Twenty-one healthy volunteers were given single doses of placebo or antidepressants corresponding to average daily doses of patient medications. Spontaneous whole mouth and parotid salivation was measured two, six, and ten hours after drug administration in session 1; in session 2 after ten hours. The results indicate that a subdivision of antidepressants into four groups can be made according to inhibitory effect on salivation: (a) isocarboxazide and lithium citrate with no effect, (b) zimelidine and nomifensine with slight effect, (c) imipramine oxide and mianserin with moderate effect and (d) maprotiline, nortriptyline, clomipramine, imipramine, and amitriptyline with pronounced effect. Research implications and predictive value for new antidepressants are discussed.

  4. Comparative neurotransmitter reuptake and anticholinergic potencies of the 8-hydroxy metabolites of clomipramine.

    PubMed

    Núñez, R; Perel, J M

    1995-01-01

    We hypothesize that 8-hydroxy-clomipramine (8-OH-CMI), the major hydroxy metabolite of clomipramine (CMI), may have antidepressant properties with less anticholinergic potency than CMI. We compared the potencies of 8-OH-CMI and CMI for inhibition of serotonin and norepinephrine reuptake and the potencies of these compounds for blockade of muscarinic receptors. We also compared the antimuscarinic potencies of desmethylclomipramine (DCMI) and 8-hydroxy-desmethylclomipramine (8-OH-DCMI). We found that 8-OH-CMI inhibits the uptake of serotonin and norepinephrine to the same extent as CMI and that 8-OH-CMI has far less antimuscarinic potency than CMI. We also found that 8-OH-DCMI has about one-tenth the antimuscarinic potency of DCMI. Since the therapeutic efficacy of CMI may be related to its effect on the reuptake of neurotransmitters, and since the extent of clinical anticholinergic effects of tricyclic antidepressants has been shown to be related to their in vitro antimuscarinic potencies, these results raise the possibility that 8-OH-CMI may be an analogue of CMI with fewer anticholinergic side effects than the parent compound.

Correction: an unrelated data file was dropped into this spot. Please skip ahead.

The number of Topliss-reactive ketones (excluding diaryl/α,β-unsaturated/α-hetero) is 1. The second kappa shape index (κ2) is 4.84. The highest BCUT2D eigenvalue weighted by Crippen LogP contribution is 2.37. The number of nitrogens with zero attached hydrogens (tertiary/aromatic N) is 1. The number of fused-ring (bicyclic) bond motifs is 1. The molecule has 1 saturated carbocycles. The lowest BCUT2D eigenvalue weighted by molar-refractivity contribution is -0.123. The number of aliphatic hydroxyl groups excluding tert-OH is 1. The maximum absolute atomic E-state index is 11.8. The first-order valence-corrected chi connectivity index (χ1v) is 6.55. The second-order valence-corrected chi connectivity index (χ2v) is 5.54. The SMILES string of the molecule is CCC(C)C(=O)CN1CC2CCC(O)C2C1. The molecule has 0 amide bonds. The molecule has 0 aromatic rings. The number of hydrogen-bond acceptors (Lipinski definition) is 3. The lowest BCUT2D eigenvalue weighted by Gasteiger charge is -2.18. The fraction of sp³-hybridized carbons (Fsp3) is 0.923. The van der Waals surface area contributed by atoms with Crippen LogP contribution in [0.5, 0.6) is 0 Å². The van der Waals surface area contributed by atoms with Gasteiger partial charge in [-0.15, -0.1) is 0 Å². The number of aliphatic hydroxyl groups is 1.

5. Relative bioavailability of scopolamine dosage forms and interaction with dextroamphetamine.

    PubMed

    Boyd, Jason L; Du, Brian; Vaksman, Zalman; Locke, James P; Putcha, Lakshmi

    2007-07-01

    The NASA Reduced Gravity Office (RGO) uses scopolamine (SCOP) alone and in combination with dextoamphetamine (DEX) to treat motion sickness symptoms during DC-9 parabolic flights. The medications are sometimes dispensed as custom dosage forms in gelatin capsules for convenience. Reports of treatment failure during flights by the flight surgeons suggest that these formulations may be less efficacious for the treatment of motion sickness due to unreliable and inadequate bioavailability. We estimated bioavailability of four different oral formulations used by the NASA RGO physicians for the treatment of motion sickness.